Vladimir Pastukhov on authoritarianism in Russia
When looking for some pre-war analysis of #Russia's foreign policies I found a 2016 article “Russia Today: Three Horsemen of the Russian Apocalypse”^1 by Dr Vladimir Pastukhov, an expert on Eastern Europe and Russia on University of Oxford. Back then the author predicted three scenarios of devolution of Russia, two involving one form of collapse or another, and an third one, moderately optimistic, where Russian elites somehow manage to replace rigid centralism and cult of personality with a true federation and democratic society.
Back in 2016 the author saw the origins of the decline in “thinning of Russia’s 'cultural layer' and consequent degradation of the elites”, but Russian society was notably absent from his analysis. This is understandable, as anyone who has ever been to Russia does realize the endemic and hopeless political passivity of vast majority of its society. I encourage reading the whole article, but I will just leave this final paragraph from the 2016 article here:
The sooner Russia breaks apart, the more painful this process will be. To a large degree, the newly formed states will find themselves under the protectorate of neighboring Japan, China, Iran and Turkey. Central “parent” Russia will remain a part of Europe, but for a long time it will be the continent’s “sick man.” For a long time to come, control over Russia’s remaining nuclear arsenal will continue to be the world community’s major headache. While undergoing this agony, Russia can provoke military conflicts of varying intensity.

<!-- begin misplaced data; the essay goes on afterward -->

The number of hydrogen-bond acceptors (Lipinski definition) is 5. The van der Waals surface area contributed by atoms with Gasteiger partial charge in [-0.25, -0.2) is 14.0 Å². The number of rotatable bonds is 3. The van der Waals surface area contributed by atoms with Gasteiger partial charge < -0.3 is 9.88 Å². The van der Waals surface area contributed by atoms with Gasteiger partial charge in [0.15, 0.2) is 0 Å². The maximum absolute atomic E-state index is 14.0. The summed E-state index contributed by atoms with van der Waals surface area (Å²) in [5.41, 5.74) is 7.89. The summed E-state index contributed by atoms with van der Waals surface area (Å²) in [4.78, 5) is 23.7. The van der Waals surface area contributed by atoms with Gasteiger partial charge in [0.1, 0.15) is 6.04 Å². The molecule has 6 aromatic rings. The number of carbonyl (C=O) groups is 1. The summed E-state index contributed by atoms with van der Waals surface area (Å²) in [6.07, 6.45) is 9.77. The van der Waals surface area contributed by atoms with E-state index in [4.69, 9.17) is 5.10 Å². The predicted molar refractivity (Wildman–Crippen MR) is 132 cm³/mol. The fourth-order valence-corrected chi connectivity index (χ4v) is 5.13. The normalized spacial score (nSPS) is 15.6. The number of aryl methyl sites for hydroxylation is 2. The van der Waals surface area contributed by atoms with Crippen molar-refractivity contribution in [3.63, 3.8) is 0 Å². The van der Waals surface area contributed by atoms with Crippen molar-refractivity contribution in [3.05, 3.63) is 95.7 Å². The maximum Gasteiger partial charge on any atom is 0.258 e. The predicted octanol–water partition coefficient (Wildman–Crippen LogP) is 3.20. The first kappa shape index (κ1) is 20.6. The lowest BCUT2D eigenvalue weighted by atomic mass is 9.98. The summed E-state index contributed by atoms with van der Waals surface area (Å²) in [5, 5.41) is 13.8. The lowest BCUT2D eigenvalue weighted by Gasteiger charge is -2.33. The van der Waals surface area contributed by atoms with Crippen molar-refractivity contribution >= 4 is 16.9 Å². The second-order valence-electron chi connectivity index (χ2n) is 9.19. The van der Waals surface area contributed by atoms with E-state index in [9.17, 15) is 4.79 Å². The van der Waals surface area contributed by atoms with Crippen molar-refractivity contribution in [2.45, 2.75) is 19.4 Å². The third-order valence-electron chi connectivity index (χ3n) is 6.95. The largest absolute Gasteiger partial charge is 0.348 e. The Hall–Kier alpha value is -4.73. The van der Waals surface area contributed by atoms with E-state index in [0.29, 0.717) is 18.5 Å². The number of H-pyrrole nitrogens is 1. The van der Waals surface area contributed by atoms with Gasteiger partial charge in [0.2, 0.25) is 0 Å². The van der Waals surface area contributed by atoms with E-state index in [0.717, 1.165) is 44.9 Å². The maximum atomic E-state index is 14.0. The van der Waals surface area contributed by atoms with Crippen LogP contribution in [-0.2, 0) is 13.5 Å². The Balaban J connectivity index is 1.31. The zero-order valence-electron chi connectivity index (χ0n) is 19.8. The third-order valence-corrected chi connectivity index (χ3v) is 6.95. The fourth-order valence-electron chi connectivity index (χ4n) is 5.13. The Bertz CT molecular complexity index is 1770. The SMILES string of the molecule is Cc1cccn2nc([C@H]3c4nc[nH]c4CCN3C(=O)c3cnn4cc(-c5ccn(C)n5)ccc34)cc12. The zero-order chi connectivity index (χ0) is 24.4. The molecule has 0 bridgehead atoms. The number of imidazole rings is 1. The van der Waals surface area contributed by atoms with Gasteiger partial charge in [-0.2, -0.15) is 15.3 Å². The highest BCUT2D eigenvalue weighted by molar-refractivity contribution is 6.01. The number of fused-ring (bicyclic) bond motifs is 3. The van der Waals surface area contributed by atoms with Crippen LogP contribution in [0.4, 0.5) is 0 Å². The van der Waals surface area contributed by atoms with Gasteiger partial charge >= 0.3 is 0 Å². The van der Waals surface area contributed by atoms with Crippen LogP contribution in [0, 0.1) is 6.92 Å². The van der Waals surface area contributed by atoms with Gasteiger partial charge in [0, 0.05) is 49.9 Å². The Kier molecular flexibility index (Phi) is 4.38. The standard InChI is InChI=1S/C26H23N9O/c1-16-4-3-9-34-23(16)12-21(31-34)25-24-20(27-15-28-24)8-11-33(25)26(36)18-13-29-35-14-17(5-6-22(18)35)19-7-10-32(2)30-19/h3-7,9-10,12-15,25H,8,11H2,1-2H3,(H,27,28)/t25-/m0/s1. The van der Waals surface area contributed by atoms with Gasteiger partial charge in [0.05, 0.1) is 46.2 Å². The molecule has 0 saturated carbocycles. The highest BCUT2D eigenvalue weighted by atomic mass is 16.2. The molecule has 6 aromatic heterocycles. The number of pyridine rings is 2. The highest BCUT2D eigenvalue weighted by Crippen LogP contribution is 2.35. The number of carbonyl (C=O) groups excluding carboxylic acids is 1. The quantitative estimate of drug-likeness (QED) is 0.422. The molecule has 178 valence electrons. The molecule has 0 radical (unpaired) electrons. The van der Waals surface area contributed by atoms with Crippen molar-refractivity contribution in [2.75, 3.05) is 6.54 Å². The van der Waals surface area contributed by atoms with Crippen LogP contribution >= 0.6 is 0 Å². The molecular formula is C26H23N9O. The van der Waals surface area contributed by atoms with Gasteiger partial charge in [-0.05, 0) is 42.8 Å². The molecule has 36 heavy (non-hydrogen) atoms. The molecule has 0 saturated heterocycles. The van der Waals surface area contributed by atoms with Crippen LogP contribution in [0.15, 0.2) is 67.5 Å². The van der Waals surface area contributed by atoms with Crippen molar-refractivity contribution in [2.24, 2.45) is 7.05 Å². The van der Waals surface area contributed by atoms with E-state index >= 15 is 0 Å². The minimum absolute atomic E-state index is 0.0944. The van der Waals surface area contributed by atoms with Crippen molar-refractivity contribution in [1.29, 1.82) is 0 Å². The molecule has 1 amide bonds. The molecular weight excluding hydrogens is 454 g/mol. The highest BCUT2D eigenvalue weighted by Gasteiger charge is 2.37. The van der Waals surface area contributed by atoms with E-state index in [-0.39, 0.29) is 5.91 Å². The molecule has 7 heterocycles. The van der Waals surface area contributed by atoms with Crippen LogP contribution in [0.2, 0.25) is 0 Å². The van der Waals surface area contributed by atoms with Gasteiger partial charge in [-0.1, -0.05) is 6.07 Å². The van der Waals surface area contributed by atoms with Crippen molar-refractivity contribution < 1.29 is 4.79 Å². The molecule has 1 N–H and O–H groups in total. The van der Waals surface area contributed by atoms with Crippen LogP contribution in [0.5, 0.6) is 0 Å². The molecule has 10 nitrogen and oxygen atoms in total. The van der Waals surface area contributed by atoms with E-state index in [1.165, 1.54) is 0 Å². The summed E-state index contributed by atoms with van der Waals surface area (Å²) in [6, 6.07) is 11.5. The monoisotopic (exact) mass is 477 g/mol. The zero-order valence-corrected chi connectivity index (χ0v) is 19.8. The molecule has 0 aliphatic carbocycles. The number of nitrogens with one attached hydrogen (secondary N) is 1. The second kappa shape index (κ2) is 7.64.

Russian society as source of violence
Just recently I stumbled upon another analysis by Dr Pastukhov's, this time posted on his Telegram channel^2 in Russian, and I found it so interesting that I translated it to English. It very much seems like the author, after 24 February, lost all illusions and hopes of Russian society: